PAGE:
As far as I understand, IBM stocks are trading in New York at $141.83 currently, with 1.84m of shares traded daily(?) and some +7% change of price in the recent year: https://markets.ft.com/data/equities/tearsheet/summary?s=IBM:NYQ

In Berlin the price is 129.64 EUR, which is very close after EUR/USD exchange: https://markets.ft.com/data/equities/tearsheet/summary?s=IBM:BER

However, IBM stocks in London are trading at $118.95 (sic!), volume is ~2k, and the 1 year change in price is exactly zero: https://markets.ft.com/data/equities/tearsheet/summary?s=IBM:LSE

What is the difference between IBM:NYQ/IBM:BER and IBM:LSE? Why is the latter traded at a fixed price? Why dollars instead of pounds? As there is non-zero volume, I assume some entities still trade it, but why?

1 Answer 1


IBM is listed on the London Stock Exchange (LSE) but not actually traded on the LSE via a lit central order book. $118.95 is the official closing price of IBM on LSE everyday, but there aren't any actual trades on the central order book that transact at that price.

All the trades for IBM on LSE are bilaterally negotiated "off-book", "block", or "off-exchange" trades. An off exchange transaction in an exchange traded security is negotiated bilaterally, and then posted to the exchange on which the security is listed.

If you navigate to the publicly available IBM LSE trade recap you can see that all of the trades that took place today were off exchange. Off-exchange trades posted to the LSE today tie closely to where the security traded in the US , ~$141.15 VWAP.

You'll also notice that off-exchange transactions post in either GBP or USD.

IBM LSE Trade Recap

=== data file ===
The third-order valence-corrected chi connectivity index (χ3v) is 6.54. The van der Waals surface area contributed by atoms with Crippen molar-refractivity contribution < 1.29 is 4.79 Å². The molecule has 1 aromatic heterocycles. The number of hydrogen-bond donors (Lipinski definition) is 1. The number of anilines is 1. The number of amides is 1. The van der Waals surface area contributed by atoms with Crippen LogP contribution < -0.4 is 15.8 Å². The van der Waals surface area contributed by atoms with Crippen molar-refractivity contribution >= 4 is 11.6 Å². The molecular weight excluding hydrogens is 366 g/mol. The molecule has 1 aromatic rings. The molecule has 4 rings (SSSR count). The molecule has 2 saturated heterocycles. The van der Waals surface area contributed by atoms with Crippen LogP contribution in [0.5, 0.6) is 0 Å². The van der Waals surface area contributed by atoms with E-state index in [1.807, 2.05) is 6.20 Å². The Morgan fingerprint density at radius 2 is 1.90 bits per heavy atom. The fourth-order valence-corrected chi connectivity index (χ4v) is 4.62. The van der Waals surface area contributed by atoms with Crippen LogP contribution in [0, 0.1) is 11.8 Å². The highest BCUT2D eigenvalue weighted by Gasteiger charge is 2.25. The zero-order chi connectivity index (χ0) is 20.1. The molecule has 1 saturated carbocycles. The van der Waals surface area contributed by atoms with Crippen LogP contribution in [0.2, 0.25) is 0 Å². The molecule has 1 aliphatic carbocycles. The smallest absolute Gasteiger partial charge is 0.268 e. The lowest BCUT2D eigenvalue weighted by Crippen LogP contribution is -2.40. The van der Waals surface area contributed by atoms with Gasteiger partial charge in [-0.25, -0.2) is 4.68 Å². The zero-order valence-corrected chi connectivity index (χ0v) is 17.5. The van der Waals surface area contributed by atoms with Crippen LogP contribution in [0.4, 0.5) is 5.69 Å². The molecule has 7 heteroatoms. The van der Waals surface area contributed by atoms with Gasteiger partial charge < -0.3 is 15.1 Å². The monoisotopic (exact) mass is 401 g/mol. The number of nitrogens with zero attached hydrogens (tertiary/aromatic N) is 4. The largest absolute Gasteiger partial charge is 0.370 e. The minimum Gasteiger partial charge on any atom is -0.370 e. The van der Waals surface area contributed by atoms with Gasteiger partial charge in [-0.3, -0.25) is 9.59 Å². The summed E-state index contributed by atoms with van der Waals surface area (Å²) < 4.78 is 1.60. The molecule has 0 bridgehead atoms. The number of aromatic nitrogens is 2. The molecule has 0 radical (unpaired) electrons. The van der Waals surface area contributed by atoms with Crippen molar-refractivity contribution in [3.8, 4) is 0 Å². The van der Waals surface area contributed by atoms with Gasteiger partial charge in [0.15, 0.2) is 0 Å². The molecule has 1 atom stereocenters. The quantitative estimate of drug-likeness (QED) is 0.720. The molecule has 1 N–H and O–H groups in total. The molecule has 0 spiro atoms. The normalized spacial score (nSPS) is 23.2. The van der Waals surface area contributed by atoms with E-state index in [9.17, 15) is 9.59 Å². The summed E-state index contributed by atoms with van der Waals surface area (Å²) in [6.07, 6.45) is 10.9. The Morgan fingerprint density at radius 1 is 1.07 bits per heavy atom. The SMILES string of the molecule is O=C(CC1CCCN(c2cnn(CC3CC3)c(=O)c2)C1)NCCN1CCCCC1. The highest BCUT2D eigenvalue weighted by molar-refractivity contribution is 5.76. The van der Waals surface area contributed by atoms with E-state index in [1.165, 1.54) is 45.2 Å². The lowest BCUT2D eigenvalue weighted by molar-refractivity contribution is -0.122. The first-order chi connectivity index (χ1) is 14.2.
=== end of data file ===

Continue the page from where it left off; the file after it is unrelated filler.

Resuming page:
• 31
    Is this basically the stock-exchange equivalent of an out-of-date price sign at a gas station that's been closed for years? Or is there a reason they actively report this value every day? (I.e, why this particular price, let alone any price?)
    – chepner
    Jan 19, 2023 at 20:19
  • 1
    Yea great question...there should be rules in the exchange rulebook that govern the selection of an official closing price when there are no central order book trades throughout the day. My best guess is those rules were applied at some point to arrive at 118.95 and then just rolled ever since... Jan 19, 2023 at 20:56
  • 3
    Is it clear why all trades are "off-book"? Is it no longer possible to trade it on the exchange and if so how did that happen?
    – Kvothe
    Jan 20, 2023 at 10:35
  • 1
    @Kvothe Sounds like a new question.
    – T.J.L.
    Jan 20, 2023 at 14:00
  • 17
    Personally, I would say it is part of the same question. The only reason I care is because I saw this question. I think this will likely be true for everyone. I think it would be better to answer both in one place.
    – Kvothe
    Jan 20, 2023 at 14:03

You must log in to answer this question.

Not the answer you're looking for? Browse other questions tagged .